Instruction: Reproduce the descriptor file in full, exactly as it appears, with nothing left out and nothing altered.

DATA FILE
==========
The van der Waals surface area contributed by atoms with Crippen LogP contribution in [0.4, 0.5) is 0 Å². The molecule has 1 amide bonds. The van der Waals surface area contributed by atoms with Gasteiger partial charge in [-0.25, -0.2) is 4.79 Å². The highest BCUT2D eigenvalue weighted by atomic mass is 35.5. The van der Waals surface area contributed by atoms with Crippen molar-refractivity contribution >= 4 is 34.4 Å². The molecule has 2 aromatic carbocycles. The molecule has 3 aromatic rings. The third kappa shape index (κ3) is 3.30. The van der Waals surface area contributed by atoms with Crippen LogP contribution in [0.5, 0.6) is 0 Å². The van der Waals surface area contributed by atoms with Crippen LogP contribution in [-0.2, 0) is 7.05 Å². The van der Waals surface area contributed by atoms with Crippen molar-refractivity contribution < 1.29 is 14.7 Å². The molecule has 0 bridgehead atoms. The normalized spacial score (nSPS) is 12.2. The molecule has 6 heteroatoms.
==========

The van der Waals surface area contributed by atoms with Crippen LogP contribution in [0.4, 0.5) is 0 Å². The molecule has 1 amide bonds. The van der Waals surface area contributed by atoms with Gasteiger partial charge in [-0.25, -0.2) is 4.79 Å². The highest BCUT2D eigenvalue weighted by atomic mass is 35.5. The van der Waals surface area contributed by atoms with Crippen molar-refractivity contribution >= 4 is 34.4 Å². The molecule has 2 aromatic carbocycles. The molecule has 3 aromatic rings. The third kappa shape index (κ3) is 3.30. The van der Waals surface area contributed by atoms with Crippen LogP contribution in [0.5, 0.6) is 0 Å². The van der Waals surface area contributed by atoms with Crippen LogP contribution in [-0.2, 0) is 7.05 Å². The van der Waals surface area contributed by atoms with Crippen molar-refractivity contribution < 1.29 is 14.7 Å². The molecule has 0 bridgehead atoms. The normalized spacial score (nSPS) is 12.2. The molecule has 6 heteroatoms.